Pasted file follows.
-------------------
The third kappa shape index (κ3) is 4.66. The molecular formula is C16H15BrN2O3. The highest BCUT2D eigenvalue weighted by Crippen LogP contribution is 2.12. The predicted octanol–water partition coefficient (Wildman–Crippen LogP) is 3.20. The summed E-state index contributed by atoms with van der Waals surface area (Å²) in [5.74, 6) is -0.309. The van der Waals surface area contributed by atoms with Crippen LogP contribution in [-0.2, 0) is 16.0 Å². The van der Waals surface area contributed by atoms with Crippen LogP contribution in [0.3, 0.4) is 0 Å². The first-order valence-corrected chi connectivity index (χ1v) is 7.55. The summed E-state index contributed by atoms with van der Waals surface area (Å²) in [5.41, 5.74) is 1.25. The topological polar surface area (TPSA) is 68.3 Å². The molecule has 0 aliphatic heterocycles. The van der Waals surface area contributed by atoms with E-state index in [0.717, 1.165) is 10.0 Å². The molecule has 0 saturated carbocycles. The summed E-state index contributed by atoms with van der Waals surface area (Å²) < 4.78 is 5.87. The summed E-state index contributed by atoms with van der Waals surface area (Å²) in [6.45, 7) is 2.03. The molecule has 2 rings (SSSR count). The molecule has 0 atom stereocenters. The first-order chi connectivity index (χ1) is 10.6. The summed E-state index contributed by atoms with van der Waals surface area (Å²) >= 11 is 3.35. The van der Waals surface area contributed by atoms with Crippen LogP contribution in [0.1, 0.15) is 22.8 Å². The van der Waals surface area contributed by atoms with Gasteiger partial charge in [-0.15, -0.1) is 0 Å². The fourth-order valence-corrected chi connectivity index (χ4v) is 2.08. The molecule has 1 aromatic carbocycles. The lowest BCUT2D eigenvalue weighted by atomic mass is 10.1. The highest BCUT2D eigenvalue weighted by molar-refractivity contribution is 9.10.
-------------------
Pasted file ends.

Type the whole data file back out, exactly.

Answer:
The third kappa shape index (κ3) is 4.66. The molecular formula is C16H15BrN2O3. The highest BCUT2D eigenvalue weighted by Crippen LogP contribution is 2.12. The predicted octanol–water partition coefficient (Wildman–Crippen LogP) is 3.20. The summed E-state index contributed by atoms with van der Waals surface area (Å²) in [5.74, 6) is -0.309. The van der Waals surface area contributed by atoms with Crippen LogP contribution in [-0.2, 0) is 16.0 Å². The van der Waals surface area contributed by atoms with Crippen LogP contribution in [0.3, 0.4) is 0 Å². The first-order valence-corrected chi connectivity index (χ1v) is 7.55. The summed E-state index contributed by atoms with van der Waals surface area (Å²) in [5.41, 5.74) is 1.25. The topological polar surface area (TPSA) is 68.3 Å². The molecule has 0 aliphatic heterocycles. The van der Waals surface area contributed by atoms with E-state index in [0.717, 1.165) is 10.0 Å². The molecule has 0 saturated carbocycles. The summed E-state index contributed by atoms with van der Waals surface area (Å²) < 4.78 is 5.87. The summed E-state index contributed by atoms with van der Waals surface area (Å²) in [6.45, 7) is 2.03. The molecule has 2 rings (SSSR count). The molecule has 0 atom stereocenters. The first-order chi connectivity index (χ1) is 10.6. The summed E-state index contributed by atoms with van der Waals surface area (Å²) >= 11 is 3.35. The van der Waals surface area contributed by atoms with Crippen LogP contribution in [0.1, 0.15) is 22.8 Å². The van der Waals surface area contributed by atoms with Gasteiger partial charge in [-0.15, -0.1) is 0 Å². The fourth-order valence-corrected chi connectivity index (χ4v) is 2.08. The molecule has 1 aromatic carbocycles. The lowest BCUT2D eigenvalue weighted by atomic mass is 10.1. The highest BCUT2D eigenvalue weighted by molar-refractivity contribution is 9.10.